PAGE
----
I love the First Amendment Literalist analysis Sarah. You can apply the same argument to any of the other amendments. How about the 4th or the 13th?

Good job. I will be borrowing this in the near future.

Posted by Badger 6 at August 9, 2007 11:20 AM

As far as “a museum dedicated to news reporting” they couldn’t be more accurate. Museums are places where one can visit to see things that are old and/or no longer exist. Well, I would say news reporting, that being actually reporting the news – facts, another words, not injecting opinion or uncorroborated, agenda driven falsehoods is indeed extinct. So, I say good for them for acknowledging that. ;)

Also, building a ‘museum dedicated to … the First Amendment being built near the Capitol” is unnecessary. The Capital, and the rest of the DC for that matter, already represents, very nicely I might add, our First Amendment right along with the rest of our rights and freedoms. So that’s just redundant in my book.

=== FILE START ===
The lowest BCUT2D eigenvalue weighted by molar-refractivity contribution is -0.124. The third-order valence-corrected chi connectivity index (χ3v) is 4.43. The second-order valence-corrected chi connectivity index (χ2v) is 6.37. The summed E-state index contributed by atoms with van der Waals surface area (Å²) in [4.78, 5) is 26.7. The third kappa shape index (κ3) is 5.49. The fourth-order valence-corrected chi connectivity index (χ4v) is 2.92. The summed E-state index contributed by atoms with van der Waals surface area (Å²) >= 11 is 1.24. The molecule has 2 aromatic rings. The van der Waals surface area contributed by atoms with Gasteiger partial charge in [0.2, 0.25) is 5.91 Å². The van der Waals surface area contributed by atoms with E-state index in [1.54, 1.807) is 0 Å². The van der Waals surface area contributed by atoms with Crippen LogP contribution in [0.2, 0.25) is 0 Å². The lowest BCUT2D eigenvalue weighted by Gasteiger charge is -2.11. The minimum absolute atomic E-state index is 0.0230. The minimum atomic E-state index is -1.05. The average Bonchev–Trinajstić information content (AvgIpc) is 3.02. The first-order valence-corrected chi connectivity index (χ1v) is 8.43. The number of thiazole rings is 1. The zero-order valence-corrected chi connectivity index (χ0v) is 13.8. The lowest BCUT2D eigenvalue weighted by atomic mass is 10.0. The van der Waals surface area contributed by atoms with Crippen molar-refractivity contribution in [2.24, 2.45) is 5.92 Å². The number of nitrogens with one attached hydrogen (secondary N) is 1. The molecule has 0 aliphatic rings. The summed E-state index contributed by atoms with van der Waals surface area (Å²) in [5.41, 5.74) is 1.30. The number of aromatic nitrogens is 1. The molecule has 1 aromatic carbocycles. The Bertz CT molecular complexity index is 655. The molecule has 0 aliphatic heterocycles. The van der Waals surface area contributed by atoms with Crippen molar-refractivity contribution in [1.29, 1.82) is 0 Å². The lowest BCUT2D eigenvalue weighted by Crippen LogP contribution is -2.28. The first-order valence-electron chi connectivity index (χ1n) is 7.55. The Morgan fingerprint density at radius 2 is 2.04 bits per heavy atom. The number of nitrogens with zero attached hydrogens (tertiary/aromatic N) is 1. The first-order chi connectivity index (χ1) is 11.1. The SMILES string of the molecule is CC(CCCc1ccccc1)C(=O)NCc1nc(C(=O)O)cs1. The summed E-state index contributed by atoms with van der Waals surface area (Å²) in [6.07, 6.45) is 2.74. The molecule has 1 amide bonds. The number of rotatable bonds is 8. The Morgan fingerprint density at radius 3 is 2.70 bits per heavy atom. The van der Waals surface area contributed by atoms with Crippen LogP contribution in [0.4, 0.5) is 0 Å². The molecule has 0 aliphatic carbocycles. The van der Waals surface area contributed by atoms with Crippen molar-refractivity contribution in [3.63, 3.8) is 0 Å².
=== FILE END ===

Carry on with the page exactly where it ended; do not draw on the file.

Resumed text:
Posted by tim at August 9, 2007 01:07 PM

Badger 6 -- You literally took the words out of my mouth. I had added the line "Or the Fourth or Thirteenth" to the end of it and then erased it because I figured I'd already made the point. Those were the exact two others I thought of as well.

Posted by Sarah at August 9, 2007 01:18 PM

I work in Rosslyn, Virginia, right across the Potomac from DC, and right next door to the original location of the Newseum. One of their best displays was about seven sections of the Berlin wall, complete with East German guard tower and huge background mural of the fireworks on the night the wall came down.

The new Newseum took three or four sections to the new location, but I believe the ones remaining will be reinstalled at the original place.

If you're into that sort of thing, check out Freedom Park in Rosslyn (very near the Iwo Jima Memorial). Statues and memorials to all things free, including a beautiful tribute to journalists who lost their lives covering the news.

Posted by Ted at August 11, 2007 06:54 AM